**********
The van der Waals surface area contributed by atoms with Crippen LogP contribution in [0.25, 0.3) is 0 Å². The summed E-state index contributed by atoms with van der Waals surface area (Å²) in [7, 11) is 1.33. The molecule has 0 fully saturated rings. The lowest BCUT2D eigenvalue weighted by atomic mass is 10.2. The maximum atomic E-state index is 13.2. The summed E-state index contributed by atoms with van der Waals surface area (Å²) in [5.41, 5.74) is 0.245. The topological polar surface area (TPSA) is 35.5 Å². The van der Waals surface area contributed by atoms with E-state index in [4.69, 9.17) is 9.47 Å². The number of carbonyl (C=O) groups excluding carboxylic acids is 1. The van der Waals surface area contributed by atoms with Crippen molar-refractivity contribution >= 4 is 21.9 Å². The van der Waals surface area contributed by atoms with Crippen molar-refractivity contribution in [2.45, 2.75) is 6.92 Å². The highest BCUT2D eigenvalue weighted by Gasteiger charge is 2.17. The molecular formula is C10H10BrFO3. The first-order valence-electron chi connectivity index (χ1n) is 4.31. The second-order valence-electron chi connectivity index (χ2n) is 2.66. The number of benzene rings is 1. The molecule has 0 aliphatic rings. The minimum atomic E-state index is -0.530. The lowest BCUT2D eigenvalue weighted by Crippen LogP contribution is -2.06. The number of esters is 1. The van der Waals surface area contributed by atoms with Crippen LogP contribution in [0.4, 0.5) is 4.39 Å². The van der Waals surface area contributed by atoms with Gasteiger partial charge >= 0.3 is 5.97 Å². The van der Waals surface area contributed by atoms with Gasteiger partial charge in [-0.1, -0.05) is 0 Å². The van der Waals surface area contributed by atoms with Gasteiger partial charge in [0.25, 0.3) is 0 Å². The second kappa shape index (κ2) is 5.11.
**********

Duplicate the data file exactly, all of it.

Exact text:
The van der Waals surface area contributed by atoms with Crippen LogP contribution in [0.25, 0.3) is 0 Å². The summed E-state index contributed by atoms with van der Waals surface area (Å²) in [7, 11) is 1.33. The molecule has 0 fully saturated rings. The lowest BCUT2D eigenvalue weighted by atomic mass is 10.2. The maximum atomic E-state index is 13.2. The summed E-state index contributed by atoms with van der Waals surface area (Å²) in [5.41, 5.74) is 0.245. The topological polar surface area (TPSA) is 35.5 Å². The van der Waals surface area contributed by atoms with E-state index in [4.69, 9.17) is 9.47 Å². The number of carbonyl (C=O) groups excluding carboxylic acids is 1. The van der Waals surface area contributed by atoms with Crippen molar-refractivity contribution >= 4 is 21.9 Å². The van der Waals surface area contributed by atoms with Crippen molar-refractivity contribution in [2.45, 2.75) is 6.92 Å². The highest BCUT2D eigenvalue weighted by Gasteiger charge is 2.17. The molecular formula is C10H10BrFO3. The first-order valence-electron chi connectivity index (χ1n) is 4.31. The second-order valence-electron chi connectivity index (χ2n) is 2.66. The number of benzene rings is 1. The molecule has 0 aliphatic rings. The minimum atomic E-state index is -0.530. The lowest BCUT2D eigenvalue weighted by Crippen LogP contribution is -2.06. The number of esters is 1. The van der Waals surface area contributed by atoms with Crippen LogP contribution in [0.4, 0.5) is 4.39 Å². The van der Waals surface area contributed by atoms with Gasteiger partial charge >= 0.3 is 5.97 Å². The van der Waals surface area contributed by atoms with Gasteiger partial charge in [-0.1, -0.05) is 0 Å². The van der Waals surface area contributed by atoms with Gasteiger partial charge in [0.25, 0.3) is 0 Å². The second kappa shape index (κ2) is 5.11.